Although they’re only new releasing their debut album, Horsey have been around a little longer than most of their contemporaries in the South London art rock scene. Having put out their first tunes in 2017, they have since been outshone by the explosions of their younger peers in black midi, Black Country, New Road and Squid, and seemed destined to become a footnote in the history books. However, when they returned in 2020 with the standalone single “Bread & Butter”, there was a new fidelity to their sound, and seemingly a new determination to leave a mark, which they duly do with Debonair.
With all four members now in or approaching their 30s, it’s a welcome surprise that their childish little brother demeanour hasn’t yet disappeared – and in fact is the lifeblood of Debonair. A good deal of that youthfulness can probably be accredited to the fact that principal songwriters Theo McCabe and Jacob Read (also of Jerkcurb) have been friends since childhood, and therefore have a thick book of shared references and language. And, Debonair proves to be an album that deals with youthful manliness; the album cover perfectly captures this as it depicts the band as wannabe suave sophisticated types, but still each clutching their childhood comforters.
Debonair’s opening track “Sippy Cup” takes us right back to their toddler years, Horsey evoking the impact of a sugar injection on a child’s bloodstream with McCabe yelping about “slipping through slime” over helter skelter keys, rambunctious drums, twisting sax and herky-jerky indie mania. It’s a breathless start. From that point Horsey sing about (slightly) more mature topics of love and lust, but there’s always an air of adolescence or immaturity to it, either in the way their feelings become unbearably overwhelming or simply in the way they view their bodies’ grotesqueness. These feelings are accentuated and underscored by Horsey’s tendency to make their songs lumpy with unpredictable instrumental diversions and deranged metaphors for their outsized emotions.
“Arms and Legs” and “Everyone’s Tongue” were initially released on their debut 2017 outing, but the new versions here are infinitely more produced, and are a clear sign of the new intent Horsey have on this album. The guitar is more muscular, the keys twinkle and chime with resonant glee, and a bunch of layers of atmospheric noise and shouts gives them more momentum and depth. This new attention to detail emphasises the wild dynamics of “Arms and Legs”, giving the whole thing a warped fun-house-mirror type feeling that chimes with the jealousy of the lyrics. “Everyone’s Tongue” is similarly rejuvenated, the guitar sounding menacing as McCabe recounts being shat on by a Frenchman, before Horsey shift into power punk mode to animate his escape from his cannibalistic friends.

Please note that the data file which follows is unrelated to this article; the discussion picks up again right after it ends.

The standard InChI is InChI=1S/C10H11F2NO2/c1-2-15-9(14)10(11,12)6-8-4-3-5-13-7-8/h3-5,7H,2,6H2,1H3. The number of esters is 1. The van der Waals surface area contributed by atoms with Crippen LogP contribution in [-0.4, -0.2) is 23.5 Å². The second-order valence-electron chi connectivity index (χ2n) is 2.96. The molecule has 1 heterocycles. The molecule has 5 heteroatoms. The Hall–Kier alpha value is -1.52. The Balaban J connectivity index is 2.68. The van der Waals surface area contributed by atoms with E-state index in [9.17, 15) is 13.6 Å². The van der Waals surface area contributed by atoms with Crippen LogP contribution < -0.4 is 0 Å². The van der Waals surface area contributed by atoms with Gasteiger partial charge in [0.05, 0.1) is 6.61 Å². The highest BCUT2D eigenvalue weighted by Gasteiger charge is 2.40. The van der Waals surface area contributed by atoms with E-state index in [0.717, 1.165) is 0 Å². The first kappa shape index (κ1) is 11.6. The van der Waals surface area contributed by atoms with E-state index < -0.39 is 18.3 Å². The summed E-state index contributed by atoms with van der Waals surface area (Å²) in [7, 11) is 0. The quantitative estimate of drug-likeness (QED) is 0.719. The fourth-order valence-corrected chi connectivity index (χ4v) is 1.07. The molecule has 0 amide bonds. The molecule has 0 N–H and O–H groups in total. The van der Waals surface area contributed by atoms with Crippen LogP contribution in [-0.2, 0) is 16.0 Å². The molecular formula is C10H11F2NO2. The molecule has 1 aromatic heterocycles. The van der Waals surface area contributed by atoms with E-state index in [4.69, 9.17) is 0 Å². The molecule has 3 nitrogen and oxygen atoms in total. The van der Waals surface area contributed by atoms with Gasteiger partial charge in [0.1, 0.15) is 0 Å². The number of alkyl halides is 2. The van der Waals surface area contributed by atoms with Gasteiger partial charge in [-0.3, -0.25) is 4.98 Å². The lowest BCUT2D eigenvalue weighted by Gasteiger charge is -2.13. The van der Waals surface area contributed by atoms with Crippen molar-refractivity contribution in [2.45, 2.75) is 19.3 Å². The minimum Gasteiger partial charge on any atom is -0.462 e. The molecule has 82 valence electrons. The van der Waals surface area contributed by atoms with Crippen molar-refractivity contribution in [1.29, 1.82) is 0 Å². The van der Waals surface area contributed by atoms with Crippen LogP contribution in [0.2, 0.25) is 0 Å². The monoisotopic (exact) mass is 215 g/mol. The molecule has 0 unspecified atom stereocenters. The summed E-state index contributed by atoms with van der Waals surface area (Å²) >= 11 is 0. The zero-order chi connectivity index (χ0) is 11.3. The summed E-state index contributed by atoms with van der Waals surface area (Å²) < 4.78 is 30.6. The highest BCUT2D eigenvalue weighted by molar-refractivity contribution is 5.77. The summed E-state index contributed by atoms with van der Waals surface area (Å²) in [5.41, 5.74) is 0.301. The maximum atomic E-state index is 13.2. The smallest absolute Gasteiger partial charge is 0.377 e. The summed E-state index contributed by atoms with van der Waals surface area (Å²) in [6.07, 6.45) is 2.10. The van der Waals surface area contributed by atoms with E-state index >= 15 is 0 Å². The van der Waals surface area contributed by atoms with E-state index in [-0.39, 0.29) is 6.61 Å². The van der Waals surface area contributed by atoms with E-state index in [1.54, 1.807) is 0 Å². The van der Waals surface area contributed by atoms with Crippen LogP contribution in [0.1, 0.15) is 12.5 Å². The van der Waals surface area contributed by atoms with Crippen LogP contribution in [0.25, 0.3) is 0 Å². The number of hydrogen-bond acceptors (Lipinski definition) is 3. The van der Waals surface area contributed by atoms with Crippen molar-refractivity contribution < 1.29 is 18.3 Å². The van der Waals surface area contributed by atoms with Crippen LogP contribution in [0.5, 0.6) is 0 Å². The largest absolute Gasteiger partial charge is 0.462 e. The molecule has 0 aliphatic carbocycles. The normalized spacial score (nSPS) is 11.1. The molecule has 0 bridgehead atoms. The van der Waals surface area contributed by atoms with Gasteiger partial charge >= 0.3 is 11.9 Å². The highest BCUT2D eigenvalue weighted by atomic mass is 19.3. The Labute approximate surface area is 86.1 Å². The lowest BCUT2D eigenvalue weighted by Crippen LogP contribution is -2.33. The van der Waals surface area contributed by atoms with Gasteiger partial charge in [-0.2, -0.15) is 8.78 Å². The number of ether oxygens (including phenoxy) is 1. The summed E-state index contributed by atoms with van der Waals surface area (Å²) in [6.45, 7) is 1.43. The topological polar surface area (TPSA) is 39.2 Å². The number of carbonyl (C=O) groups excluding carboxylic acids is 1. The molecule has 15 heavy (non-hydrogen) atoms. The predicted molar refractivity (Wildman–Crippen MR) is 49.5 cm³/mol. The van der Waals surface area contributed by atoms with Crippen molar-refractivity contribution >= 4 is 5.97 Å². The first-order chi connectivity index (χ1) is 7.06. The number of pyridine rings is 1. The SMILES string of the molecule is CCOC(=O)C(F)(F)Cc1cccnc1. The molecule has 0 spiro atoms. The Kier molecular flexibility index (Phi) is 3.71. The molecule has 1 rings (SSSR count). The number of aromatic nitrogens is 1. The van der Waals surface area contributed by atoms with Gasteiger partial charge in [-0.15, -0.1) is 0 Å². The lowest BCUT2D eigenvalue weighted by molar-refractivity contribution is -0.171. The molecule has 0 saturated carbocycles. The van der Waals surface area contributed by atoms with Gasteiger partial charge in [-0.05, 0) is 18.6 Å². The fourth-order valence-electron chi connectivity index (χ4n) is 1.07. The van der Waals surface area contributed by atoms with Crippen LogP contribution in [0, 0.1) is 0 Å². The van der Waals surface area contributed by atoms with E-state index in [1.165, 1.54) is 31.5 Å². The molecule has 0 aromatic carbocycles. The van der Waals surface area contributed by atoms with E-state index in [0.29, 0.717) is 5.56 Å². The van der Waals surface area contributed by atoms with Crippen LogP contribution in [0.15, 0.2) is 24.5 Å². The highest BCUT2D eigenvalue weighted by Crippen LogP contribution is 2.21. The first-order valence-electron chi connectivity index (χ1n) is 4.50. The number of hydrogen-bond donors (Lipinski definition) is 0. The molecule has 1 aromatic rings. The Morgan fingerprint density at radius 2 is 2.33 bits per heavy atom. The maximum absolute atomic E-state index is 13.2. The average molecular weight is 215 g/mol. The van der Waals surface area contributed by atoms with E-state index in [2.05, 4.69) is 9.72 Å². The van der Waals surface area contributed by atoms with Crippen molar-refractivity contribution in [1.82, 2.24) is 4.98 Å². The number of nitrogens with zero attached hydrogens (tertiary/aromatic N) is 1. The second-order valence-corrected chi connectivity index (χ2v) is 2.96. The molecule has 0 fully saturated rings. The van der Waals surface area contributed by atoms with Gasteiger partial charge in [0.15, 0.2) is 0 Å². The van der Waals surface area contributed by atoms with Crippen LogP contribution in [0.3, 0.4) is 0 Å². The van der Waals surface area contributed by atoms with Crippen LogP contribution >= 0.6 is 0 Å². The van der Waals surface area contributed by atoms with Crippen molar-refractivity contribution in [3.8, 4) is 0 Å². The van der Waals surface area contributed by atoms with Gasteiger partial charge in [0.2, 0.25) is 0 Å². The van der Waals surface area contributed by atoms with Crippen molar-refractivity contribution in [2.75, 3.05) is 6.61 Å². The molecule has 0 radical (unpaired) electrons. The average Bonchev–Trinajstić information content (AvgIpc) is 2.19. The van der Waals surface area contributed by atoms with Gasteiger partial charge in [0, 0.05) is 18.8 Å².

As unhinged as they can be in their energetic tracks, sometimes it’s the slower ones that are the most unsuspectingly sinister. “Underground” is a beautiful torch song sung by Read, paying tribute to a partner who doesn’t do anything, because he’s, well, under the ground, of course. The album’s slow-burning two-parter “Wharf” starts with gorgeous washes of guitar like moonlight on a lake, but this image is soon disrupted as it floats into “Wharf (ii)” and McCabe announces “I’ve puked on all my ties / Ruined my disguise.” Horsey almost seem to be making fun of his haphazard romantic instincts as they buffet him with guitar and sail into a James Bond-esque instrumental that is far more slick than his bumbling persona. Debonair concludes with the atmospheric “Seahorse”, which features their old friend (and brother of bassist Jack Marshall) King Krule. His unmistakable, rasping voice and powerfully oblique poetry practically makes Horsey into the guest feature on their own song, but when you’ve got access to a talent like that and an album that can easily contain yet another style shift, why wouldn’t you?
While many might be thrown off by Horsey’s severe sound switches and simply bonkers approach to lyricism, there’s an easy access point in “Lagoon”, the crystallisation of their unkempt stylings into a perfect pop moment. It finds McCabe adopting something like a croon while dreaming of a romantic escape with a partner who has a “body like two month old balloon”, and the unusual romance quickly captures the imagination. Horsey then send it spiralling to the horizon with a power pop chorus of “we could go anywhere / we could go anywhere at all” punctuated by a jazz-inflected piano melody and punchy percussion from George Bass (who is perhaps the undersung hero of the album, as he manages to hold this melange of madness together).
“Lagoon” is such an irresistible smash that it’s tempting to say that they should try to follow that formula going forth, but for Horsey to try and adhere to any kind of pattern would be completely removing the soul of their sound. They probably couldn’t repeat it if they tried anyway; they’re so unpredictable that you can imagine them listening back to their own songs and thinking ‘where did that come from?’. That is the joy and the lunacy of Horsey, and where it will take them next not even they know.